10 Key Takeaways From Companies Amendment Bill 2016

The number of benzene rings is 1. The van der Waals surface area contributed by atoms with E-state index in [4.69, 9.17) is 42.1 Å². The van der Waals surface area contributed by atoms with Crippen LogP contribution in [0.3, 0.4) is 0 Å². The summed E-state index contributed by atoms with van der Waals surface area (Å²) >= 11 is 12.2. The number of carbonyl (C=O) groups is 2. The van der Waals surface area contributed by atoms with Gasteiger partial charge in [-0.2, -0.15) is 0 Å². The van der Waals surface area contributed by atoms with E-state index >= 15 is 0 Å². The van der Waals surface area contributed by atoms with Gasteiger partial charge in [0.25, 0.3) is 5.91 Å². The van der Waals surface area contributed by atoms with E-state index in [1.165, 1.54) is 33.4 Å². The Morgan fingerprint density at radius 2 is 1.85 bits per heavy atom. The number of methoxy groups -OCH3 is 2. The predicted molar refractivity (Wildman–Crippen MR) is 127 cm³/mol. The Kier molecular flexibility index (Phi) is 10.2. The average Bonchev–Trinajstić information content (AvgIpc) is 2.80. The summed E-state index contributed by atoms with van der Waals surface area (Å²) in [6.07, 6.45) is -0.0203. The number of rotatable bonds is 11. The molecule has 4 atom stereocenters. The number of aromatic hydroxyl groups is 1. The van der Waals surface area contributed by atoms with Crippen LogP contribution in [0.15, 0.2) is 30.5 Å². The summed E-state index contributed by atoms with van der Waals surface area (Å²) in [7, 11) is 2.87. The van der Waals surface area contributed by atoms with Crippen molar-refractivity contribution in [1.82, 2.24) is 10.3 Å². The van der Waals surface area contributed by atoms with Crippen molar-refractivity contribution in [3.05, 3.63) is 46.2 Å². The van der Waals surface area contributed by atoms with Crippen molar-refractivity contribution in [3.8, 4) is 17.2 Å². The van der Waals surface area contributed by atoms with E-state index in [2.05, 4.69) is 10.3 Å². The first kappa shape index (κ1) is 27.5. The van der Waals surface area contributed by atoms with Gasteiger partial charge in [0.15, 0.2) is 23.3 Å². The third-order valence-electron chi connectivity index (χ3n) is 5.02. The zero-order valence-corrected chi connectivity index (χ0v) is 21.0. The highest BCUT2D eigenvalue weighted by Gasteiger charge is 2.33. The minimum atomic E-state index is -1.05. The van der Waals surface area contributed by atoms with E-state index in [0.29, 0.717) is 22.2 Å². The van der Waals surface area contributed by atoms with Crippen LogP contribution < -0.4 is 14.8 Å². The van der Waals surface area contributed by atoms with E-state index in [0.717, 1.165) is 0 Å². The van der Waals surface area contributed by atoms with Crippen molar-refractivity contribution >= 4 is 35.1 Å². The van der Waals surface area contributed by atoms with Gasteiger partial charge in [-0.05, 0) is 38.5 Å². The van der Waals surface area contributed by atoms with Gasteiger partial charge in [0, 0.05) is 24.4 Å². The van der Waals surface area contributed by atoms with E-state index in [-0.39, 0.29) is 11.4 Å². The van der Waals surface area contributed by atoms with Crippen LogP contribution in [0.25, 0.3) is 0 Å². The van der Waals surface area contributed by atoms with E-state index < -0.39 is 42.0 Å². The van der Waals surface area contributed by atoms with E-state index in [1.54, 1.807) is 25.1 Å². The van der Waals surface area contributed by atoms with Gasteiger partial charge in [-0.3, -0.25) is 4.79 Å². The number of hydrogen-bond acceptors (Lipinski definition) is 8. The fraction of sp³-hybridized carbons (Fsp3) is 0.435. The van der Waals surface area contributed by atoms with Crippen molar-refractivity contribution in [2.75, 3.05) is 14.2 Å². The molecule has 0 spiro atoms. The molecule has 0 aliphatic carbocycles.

Companies Amendment Bill, 2016 (the bill) was introduced in Lok Sabha on 16th March, 2016. Most of the amendments proposed in bill are broadly aimed at addressing difficulties in implementation of provisions of Companies Act, 2013. Key amendments proposed in the bill are as follows: Appointment of auditors: It has been proposed to do away with the requirements of annual ratification by members with respect to appointment of auditors. Further, under the exisitng provisions, the auditor who has resigned from the company needs to file Form No. ADT-3 with the company and ROC. His failure to do so may attract maximum penalty of Rs 5 lakhs. Now it has been proposed to reduce such penalty to Rs 50,000. However, such penalty should not exceed the remuneration of auditor. Prohibition on loan or guarantee: Bill seeks to limit the prohibition on loans, advances, etc., to any person in which any of the director is interested in. It has been proposed to allow companies to give loan’s or guarantee’s or provide security to any person in whom any of the director is interested in subject to passing of special resolution by the company and utilisation of loans by the borrower for its principal business activities. Restrictions on layers of investment companies: Under the existing provisions a company shall make investment through not more than two layers of investment companies. The Bill proposes to delete the restrictions on layers of investments. Managerial remuneration: It has been proposed to do away with requirement of obtaining special resolution and approval of Central Govt. for payment of managerial remuneration in excess of prescribed limits of Schedule V. However, for making such payments prior approval of bank or public financial institution or non-convertible debenture holder or secured creditor is also required before taking approval from shareholders. DIN: It has been proposed to recognise any other identification number, as may be prescribed, in place of DIN. Repayment of deposit: Under the exising provisions, pubic deposits shall be repaid within one year from commencement of the Companies Act, 2013 or from due date of payment, whichever is earlier. Now the bill proposes to provide that such public deposits shall be repaid within 3 years from the enforcement of Section 74 (Repayment of deposit etc., accepted before commencement of the Act) of the Companies Act, 2013 or before expiry of the period for which deposits were accepted, whichever is earlier. Simplification of private placement: Bill proposes to simplify the requirements with reference to private placements, such as doing away with separate offer letter, reducing number of filings with registrar. Liberty on public issue: Bill proposes to remove the restriction which requires company to make issue only after one year has elapsed from the date of commencement of its business. Annual Return: Bill proposes to remove the extract of annual return forming part of Board’s report and provide disclosure of web address/web-link of the annual return in Board’s report. It also proposes to omit requirement regarding disclosure of indebtedness, and modify requirement of disclosure of names, addresses, countries of incorporation, registration and percentage of shareholding of Foreign Institutional Investors. Maintenance of registered office: Under the existing provisions, the company has to maintain its registered office within 15 days of its incorporation. The bill proposed to provide that a company to has to maintain its registered office within 30 days of incorporation.